DJ: What were some of your influences for The Grandfather Paradox?

Steve: I adore Mark Twain. When I was a boy, I was a Boy Scout. I loved to camp and I loved the outdoors. At summer camp, when I was about 13 years old I fell upon a copy of Twain’s “Roughing It” and I was hooked, not just about him as a writer, but also about the sense of the great open spaces of this great land we call the United States. To board a stagecoach, to travel across the land, a land that at the time was mostly uncivilized seemed a dream come true. So, when I began to conceptualize The Grandfather Paradox I knew that Samuel Clemens had to be part of that story. When I was still a stockbroker I would sometimes take my bag lunch to the courthouse lawn, a place filled with war memorials, especially from the Civil War. I randomly chose a name off the list of honored dead on one memorial and decided to research that boy’s history. Off to the library I went, drawing on the years of experience possessed by the library archivist. Before long I was looking at actual Mustering Reports for troops drawn from central Illinois. Thus was born a time-travel adventure, from the future back to the time of Mark Twain and the Civil War, specifically the Battle of Shiloh.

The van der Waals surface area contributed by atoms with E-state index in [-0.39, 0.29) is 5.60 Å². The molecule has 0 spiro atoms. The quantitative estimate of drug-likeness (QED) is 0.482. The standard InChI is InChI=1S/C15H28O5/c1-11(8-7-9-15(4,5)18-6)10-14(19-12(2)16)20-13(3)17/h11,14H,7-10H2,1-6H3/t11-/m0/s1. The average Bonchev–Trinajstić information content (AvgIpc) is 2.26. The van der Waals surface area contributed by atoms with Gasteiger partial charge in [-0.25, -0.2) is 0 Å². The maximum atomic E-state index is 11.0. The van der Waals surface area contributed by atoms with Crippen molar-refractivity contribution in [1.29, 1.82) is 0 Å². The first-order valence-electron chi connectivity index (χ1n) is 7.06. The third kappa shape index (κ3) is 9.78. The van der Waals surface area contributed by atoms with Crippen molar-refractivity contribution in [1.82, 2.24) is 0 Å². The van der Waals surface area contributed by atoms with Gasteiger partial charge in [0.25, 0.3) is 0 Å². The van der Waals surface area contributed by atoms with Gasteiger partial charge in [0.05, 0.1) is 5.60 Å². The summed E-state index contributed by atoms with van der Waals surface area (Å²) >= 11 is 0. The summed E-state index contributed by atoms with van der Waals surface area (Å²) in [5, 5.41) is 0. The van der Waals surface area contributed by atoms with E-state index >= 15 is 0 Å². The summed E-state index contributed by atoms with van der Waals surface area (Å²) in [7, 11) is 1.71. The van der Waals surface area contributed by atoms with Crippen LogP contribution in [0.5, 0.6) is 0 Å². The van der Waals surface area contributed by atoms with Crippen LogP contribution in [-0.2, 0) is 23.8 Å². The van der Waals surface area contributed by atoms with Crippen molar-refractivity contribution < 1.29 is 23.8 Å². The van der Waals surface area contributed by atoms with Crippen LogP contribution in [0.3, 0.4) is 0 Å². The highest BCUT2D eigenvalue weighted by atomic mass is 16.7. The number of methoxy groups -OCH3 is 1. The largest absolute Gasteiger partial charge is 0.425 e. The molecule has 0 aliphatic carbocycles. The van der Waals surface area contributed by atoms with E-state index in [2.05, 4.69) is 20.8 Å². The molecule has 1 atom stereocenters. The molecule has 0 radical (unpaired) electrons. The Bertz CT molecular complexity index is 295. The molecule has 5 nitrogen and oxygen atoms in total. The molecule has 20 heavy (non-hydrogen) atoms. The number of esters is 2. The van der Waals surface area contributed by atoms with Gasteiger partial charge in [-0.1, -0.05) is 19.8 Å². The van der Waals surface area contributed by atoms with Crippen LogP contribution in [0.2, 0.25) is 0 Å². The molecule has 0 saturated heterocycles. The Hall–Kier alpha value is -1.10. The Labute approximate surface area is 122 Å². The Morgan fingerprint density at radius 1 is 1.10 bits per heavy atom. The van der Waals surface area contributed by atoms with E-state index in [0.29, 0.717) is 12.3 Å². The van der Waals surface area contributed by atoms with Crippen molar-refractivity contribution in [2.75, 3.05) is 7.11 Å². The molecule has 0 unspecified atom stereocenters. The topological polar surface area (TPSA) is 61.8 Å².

DJ: Could you briefly tell us a little about your main characters? Do they have any cool quirks or habits, or any reason why readers will want to sympathize with them?

Steve: What a great word “quirk.” Synonyms include idiosyncrasy, foible, or eccentricity. So let’s see: My characters include a sexy female clone, a battle-hardened soldier from the future, and arguably the greatest and most well-known American writer of the second half of the 19th century. I would say that, yes, they each have their own eccentricities.